Many frequent travelers know the frustration of trying to get information from a chatbot or being on hold for hours to reach a representative. Perhaps the worst of all is finding the perfect price for a popular flight, having the website freeze or crash and then finding that prices changed for a more expensive ticket. (It's never the other way around.)
If it feels like things got a lot worse in the last year, you're definitely not imaging it. With the entire industry and struggling to rehire the people who were laid off during the pandemic, airline customer service is one area where understaffing is mostly strongly felt.
Hold That Flight For 24 Hours, Please
While getting rid of all call centers is extreme, making it easy for travelers to do certain things online is an easy way to bring down the number of calls and consequently, staff needed. Things like moving flight dates, trying to get back a fare spotted online, and following up on a hold are things that are easy to make available online but are sometimes restricted for those traveling on the airline's lowest fare.
For years now, American Airlines (AAL) - Get Free Report has been known to offer customers the chance to hold a fare for 24 hours. So long as the date of the ticket one planned to purchase was more than a week away, customers had the option of locking in the fare they found online and taking one day to mull it over without the risk that prices would increase.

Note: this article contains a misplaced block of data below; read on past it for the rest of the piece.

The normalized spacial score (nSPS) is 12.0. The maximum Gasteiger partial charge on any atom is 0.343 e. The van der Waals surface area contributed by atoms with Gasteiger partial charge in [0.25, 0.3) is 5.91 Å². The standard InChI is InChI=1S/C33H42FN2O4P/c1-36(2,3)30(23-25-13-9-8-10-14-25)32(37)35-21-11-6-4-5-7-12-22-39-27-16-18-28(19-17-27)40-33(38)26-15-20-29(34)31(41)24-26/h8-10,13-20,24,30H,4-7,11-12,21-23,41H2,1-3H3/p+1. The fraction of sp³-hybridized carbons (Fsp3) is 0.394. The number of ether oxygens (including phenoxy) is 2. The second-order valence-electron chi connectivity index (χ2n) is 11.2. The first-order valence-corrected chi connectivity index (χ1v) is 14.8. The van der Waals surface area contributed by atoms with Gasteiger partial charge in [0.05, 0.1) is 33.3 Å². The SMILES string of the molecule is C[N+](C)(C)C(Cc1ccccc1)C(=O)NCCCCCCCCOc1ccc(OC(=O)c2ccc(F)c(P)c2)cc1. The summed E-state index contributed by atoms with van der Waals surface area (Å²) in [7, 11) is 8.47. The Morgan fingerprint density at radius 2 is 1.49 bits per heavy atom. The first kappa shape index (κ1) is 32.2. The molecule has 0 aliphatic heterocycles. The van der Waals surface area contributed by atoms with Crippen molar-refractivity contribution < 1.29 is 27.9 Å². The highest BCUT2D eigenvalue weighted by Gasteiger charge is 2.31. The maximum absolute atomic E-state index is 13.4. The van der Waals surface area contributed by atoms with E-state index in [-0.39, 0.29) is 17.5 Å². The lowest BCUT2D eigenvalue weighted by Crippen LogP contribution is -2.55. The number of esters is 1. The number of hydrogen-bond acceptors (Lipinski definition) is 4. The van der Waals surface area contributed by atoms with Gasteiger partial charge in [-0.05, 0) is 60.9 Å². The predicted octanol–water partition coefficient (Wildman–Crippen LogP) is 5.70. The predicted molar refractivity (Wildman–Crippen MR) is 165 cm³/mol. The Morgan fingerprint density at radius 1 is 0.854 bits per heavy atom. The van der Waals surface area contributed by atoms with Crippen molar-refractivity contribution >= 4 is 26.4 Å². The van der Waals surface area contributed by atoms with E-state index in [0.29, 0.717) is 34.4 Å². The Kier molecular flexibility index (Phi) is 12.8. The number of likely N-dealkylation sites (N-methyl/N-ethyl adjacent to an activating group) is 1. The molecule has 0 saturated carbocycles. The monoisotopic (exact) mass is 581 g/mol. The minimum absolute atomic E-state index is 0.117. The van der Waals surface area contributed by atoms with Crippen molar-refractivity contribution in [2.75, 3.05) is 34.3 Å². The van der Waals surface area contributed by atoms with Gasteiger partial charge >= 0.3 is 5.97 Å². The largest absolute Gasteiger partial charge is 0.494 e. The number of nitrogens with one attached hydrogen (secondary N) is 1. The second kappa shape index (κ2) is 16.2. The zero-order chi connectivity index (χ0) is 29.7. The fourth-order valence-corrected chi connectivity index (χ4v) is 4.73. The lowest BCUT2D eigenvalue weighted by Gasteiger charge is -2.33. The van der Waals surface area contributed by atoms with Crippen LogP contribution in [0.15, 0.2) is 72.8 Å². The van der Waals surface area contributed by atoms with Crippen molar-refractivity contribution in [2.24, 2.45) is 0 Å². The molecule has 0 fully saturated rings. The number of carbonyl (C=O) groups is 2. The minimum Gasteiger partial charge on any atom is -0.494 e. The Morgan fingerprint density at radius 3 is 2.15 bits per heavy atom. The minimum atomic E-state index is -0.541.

This fall, the airline ran a test in which it got rid of this feature and instead provided customers with the option to instead get a full refund on a flight within 24 hours. The latter is not a "perk" but a requirement by the U.S. Department of Transportation for all airlines traveling in or into the U.S that some will often not advertise to minimize such customer requests.
When customers progress to the airline's "Review and Pay" page, they will see a "hold" option on flights eligible for this feature. Customers who did pay for a ticket will also be able to cancel them online without calling an agent for a full refund regardless of status or fare type.
"We continue to evaluate our product offerings to customers on aa.com and understand customers may need flexibility when booking travel plans," an airline representative told Travel + Leisure.
Here's What's Going on With the Airline Industry These Days
Over the last year, booking flexibility became especially salient for travelers given that covid testing requirements could suddenly uproot one's travel plans.
As both domestic and international restrictions loosened, airlines also started toughening up on cancellations and changes -- some have brought back fees for doing so as a way to bring in profit without doing the one thing that travelers hate even more: raising prices.
"Staffing shortages are still looming as inflation hits every industry," Sarah Jean Callahan of TheStreet wrote on making the best of holiday travel. "Airlines are feeling the sting of low staffing going into their peak season, while passengers are feeling the sting of higher prices for their travel plans all around. It’s not just airline tickets that cost more, it's everything."